Supportive Care in Cancer

, Volume 25, Issue 11, pp 3475–3483 | Cite as

Effectiveness of a standardized patient education program on therapy-related side effects and unplanned therapy interruptions in oral cancer therapy: a cluster-randomized controlled trial

  • C. Riese
  • B. Weiß
  • U. BorgesJr
  • A. Beylich
  • R. Dengler
  • K. Hermes-Moll
  • M. Welslau
  • W. Baumann
Original Article

Abstract

Purpose

Oral agents for cancer treatment are increasingly prescribed due to their benefits. However, oral cancer medications are difficult to handle and have a considerable potential for side effects. This type of therapy requires a high level of self-management competence by the patient. A standardized patient education program provided by physicians and oncology nurses may positively influence the handling of oral agents. The aim of the study was to evaluate the impact of a standardized patient education program provided by specially trained oncology nurses on therapy management regarding side effects and unplanned therapy interruptions.

Methods

One hundred sixty-five patients from 28 office-based oncology practices from all over Germany participated in this cluster-randomized controlled study. Patients of both intervention (n = 111) and standard care groups (n = 54) received the usual oncologist counseling; in addition, the patients from the intervention group (k = 17 practices) received an education from specially trained oncology nurses. The time of observation was 3 months per patient.

Results

The patients of the intervention group reported fewer side effects (skin rash, pain, fatigue, nausea, vomiting). Patients in the standard care group interrupted the therapy more frequently without informing their oncologist, compared to the intervention group.

Conclusions

Patients benefit from a standardized patient education program provided by specially trained oncology nurses. They tend to handle side effects and critical situations better.

Keywords

Oral cancer therapy Patient education Oncology nurses Therapy-related side effects Unplanned therapy interruption 

Introduction

Outpatient oncology care is undergoing a profound change. New oral cancer drugs are continuously approved and complement or replace intravenous chemotherapy. From 2011 to 2014, 25 new oral agents were approved by the US Food and Drug Administration (FDA) [1]. About 25% of all hematology-oncology drugs in development are designed for oral administration [1, 2, 3]. Based on estimations by the Scientific Institute of Office-Based Hematologists and Oncologists (WINHO), more than 40% of the patients undergoing cancer therapy in ambulant care in Germany receive oral agents [4]. These drugs revealed a great potential in cancer care. For example, the approval of imatinib (Glivec®) in 2001 for the therapy of chronic myeloid leukemia induced a 30% decrease in mortality [5]. On the one hand, this advancement of therapy is an important step in cancer treatment. On the other hand, it poses a challenge for oncology care [6]. In the case of intravenous chemotherapy, the drug is administered under the supervision of the oncology team. When it comes to oral agents, however, the place of treatment is the patient’s home. In this treatment setting, correct treatment management cannot be guaranteed without first identifying the patients’ needs in order for the patients to be empowered and become an expert in their own treatment because cancer therapies are commonly difficult to handle and the medication often shows a high risk of side effects and interactions with other drugs [3, 7, 8]. Care providers are challenged by the question of how patients, who are mostly elderly and multimorbid, and their supporting relatives can be equipped with essential competencies to manage their treatment independently. Before patients start their cancer therapy, they are usually provided with information about the treatment by their physician [9]. However, patients often feel overwhelmed by all the details in this stressful situation and tend to have a reduced capacity to assimilate complex information [10]. Education and additional support at the beginning and in the course of the treatment can be a useful approach for patients to better handle this situation [1, 10, 11, 12, 13, 14].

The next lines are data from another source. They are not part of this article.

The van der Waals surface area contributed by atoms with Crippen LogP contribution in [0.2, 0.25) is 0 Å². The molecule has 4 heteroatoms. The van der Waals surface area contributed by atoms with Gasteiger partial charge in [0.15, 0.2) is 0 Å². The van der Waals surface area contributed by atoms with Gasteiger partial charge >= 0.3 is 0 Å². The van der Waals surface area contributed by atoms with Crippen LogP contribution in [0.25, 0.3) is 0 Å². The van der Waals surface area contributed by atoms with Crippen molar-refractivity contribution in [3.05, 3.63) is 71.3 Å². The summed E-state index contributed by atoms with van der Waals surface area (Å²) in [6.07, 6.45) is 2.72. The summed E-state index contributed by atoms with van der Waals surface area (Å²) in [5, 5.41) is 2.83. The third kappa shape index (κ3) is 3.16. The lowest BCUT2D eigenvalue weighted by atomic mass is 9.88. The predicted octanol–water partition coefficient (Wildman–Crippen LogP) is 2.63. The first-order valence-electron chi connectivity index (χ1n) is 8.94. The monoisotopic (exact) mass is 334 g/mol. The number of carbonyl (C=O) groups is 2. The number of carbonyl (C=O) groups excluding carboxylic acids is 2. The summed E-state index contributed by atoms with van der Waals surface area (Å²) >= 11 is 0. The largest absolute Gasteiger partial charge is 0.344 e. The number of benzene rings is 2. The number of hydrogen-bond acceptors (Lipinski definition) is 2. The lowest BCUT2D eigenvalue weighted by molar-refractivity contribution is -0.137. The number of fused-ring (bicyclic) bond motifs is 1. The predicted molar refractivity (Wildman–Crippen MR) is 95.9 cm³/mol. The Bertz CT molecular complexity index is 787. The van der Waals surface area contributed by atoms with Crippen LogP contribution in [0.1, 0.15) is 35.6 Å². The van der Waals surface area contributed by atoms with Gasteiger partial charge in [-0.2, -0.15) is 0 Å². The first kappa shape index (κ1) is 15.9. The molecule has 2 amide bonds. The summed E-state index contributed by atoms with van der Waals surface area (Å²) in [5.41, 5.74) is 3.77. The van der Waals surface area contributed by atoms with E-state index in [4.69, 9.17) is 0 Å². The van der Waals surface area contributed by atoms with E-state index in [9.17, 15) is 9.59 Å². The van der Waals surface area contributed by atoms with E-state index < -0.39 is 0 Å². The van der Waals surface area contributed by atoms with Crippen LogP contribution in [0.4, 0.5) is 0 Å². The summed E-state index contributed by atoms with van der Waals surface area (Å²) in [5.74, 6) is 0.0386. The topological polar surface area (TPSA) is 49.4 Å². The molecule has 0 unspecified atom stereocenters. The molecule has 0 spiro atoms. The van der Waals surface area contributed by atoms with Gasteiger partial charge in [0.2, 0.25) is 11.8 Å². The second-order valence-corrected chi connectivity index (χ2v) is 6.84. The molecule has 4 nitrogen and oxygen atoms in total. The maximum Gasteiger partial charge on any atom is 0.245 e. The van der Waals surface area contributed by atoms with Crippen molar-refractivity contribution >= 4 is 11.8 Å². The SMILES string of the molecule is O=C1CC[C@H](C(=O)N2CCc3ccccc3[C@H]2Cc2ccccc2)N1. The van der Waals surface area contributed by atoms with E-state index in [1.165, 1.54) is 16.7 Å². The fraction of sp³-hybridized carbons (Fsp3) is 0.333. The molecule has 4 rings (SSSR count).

Recent studies showed the positive impact supportive care programs provided by nurses can have on patients [3, 11, 15, 16, 17]. Patient-focused motivation techniques and education performed by nurses are suitable to strengthen the patients’ understanding of risks and benefits of the anti-cancer treatment and oral agents [3]. These care programs can prevent an incorrect medication intake due to misunderstandings [18], lead to a decrease in treatment-related symptoms like pain and fatigue, and reduce critical events [3, 11]. In addition, patient education can facilitate supportive care through a better communication between patient and healthcare provider, and it may advance the early detection of adverse toxicity events and foster rapid symptom management [15].

Goal

The aim of our study was to evaluate the effectiveness of a standardized patient education program provided by specially trained oncology nurses on therapy management regarding side effects and unplanned therapy interruptions in outpatient oncology care.

Patients and methods